In India, Fischer's Message Of Compassion Could Have Economic Benefits
Mayor Greg Fischer is in India this week on a trip to promote economic opportunities in Louisville, as well as its ethos of compassion.
“Our focus on compassion is something that resonates worldwide and is so relevant in today’s world,” Fischer said in a statement. “And I always welcome the chance to tell our city’s story to potential investors and business interests that may be looking to expand in the U.S.”
The 10-day trip was organized by the Strong Cities Network, an international group that focuses on helping cities plan for and build responses to violent extremism. The U.S. Embassy in India funded the trip.
Tait is the only other mayor on the trip. His city adopted its “city of kindness” motto in November.
Another event on their agenda: A conversation at the Indian Merchant Chamber of Commerce called “Countering Violent Extremism Through Compassion and Kindness.”
There is a link between economic potential and societal values when it comes to promoting a city abroad, said Ian Klaus, a non-resident senior fellow at the Chicago Council of Global Affairs and former State Department official.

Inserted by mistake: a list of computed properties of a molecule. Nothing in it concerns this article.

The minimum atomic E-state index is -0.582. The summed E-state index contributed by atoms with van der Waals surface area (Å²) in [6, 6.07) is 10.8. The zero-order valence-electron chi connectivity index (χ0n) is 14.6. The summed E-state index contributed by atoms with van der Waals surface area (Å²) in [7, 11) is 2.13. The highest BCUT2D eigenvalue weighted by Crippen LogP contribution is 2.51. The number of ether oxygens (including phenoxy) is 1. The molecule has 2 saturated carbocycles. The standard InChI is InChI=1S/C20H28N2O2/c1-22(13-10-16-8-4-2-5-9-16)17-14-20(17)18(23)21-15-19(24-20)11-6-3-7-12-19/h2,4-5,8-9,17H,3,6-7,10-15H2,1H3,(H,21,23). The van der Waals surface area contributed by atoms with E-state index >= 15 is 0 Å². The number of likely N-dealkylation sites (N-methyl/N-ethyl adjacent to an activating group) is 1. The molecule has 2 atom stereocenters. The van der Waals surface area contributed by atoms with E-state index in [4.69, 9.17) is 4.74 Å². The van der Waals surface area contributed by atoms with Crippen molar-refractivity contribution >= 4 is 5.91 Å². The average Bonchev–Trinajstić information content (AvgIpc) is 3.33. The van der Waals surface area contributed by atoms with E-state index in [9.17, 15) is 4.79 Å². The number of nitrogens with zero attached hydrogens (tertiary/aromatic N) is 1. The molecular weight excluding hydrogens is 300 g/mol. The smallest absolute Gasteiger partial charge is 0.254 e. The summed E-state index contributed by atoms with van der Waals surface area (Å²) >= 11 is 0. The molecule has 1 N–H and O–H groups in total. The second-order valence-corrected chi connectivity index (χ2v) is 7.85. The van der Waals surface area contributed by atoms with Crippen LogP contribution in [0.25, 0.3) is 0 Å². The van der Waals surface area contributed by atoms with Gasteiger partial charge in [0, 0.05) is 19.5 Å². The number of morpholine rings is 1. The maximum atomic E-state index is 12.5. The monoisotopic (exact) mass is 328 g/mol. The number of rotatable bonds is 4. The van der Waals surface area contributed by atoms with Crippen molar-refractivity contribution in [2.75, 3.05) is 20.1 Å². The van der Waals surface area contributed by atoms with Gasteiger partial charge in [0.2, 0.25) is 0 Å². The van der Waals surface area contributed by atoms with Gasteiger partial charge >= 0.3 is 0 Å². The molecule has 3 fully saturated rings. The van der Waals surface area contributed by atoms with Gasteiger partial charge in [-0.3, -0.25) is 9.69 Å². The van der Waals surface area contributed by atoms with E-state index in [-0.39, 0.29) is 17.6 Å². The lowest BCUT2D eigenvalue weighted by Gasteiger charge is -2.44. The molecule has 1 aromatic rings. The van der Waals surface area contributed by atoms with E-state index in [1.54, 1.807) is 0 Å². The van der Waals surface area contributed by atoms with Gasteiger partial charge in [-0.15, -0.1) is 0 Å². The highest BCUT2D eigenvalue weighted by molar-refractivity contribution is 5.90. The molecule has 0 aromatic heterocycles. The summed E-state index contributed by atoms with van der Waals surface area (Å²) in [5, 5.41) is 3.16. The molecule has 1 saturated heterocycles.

Klaus said “traditionally” global cities — New York, Chicago, Los Angeles — may have different approaches to international relationship-building than a smaller city. For Louisville, which has room to grow in terms of global economic connections, playing up its focus on compassion could be a boon.
“Diplomacy… is about the nature of building relationships and having a city brand, so to speak, or having people understand that Louisville is a place that is receptive to ideas,” Klaus said. “It’s something that has benefits for the long run.”
Cities are well-situated to combat violent extremism in ways that the federal government cannot, and participating in this sort of trip can expose mayors to ideas for doing so, Klaus said.
Some may wonder why mayors travel abroad when there are plenty of issues that still need to be addressed at home. As long as mayors have plans in place for local and regional development, citizens should expect them to engage in the global economy as well, Klaus said.
“I would ask the question … if they are doing the things they should be doing at home, why aren’t they also advocating for us on a global stage?” Klaus said.
Since taking office in 2011, Fischer has participated in one other trip abroad, according to records provided by his office. In 2015, he visited London to participate in a CityLab discussion on urban mobility.
Fischer’s past efforts to engage with India include opening a cricket pitch last fall at Hays Kennedy Park in Prospect. The facility was named for Sunil M. Gavaskar, a celebrated Indian cricketer. The city contributed $150,000 to the project, and Fischer said in a statement he hoped it would bring Louisville more global opportunities.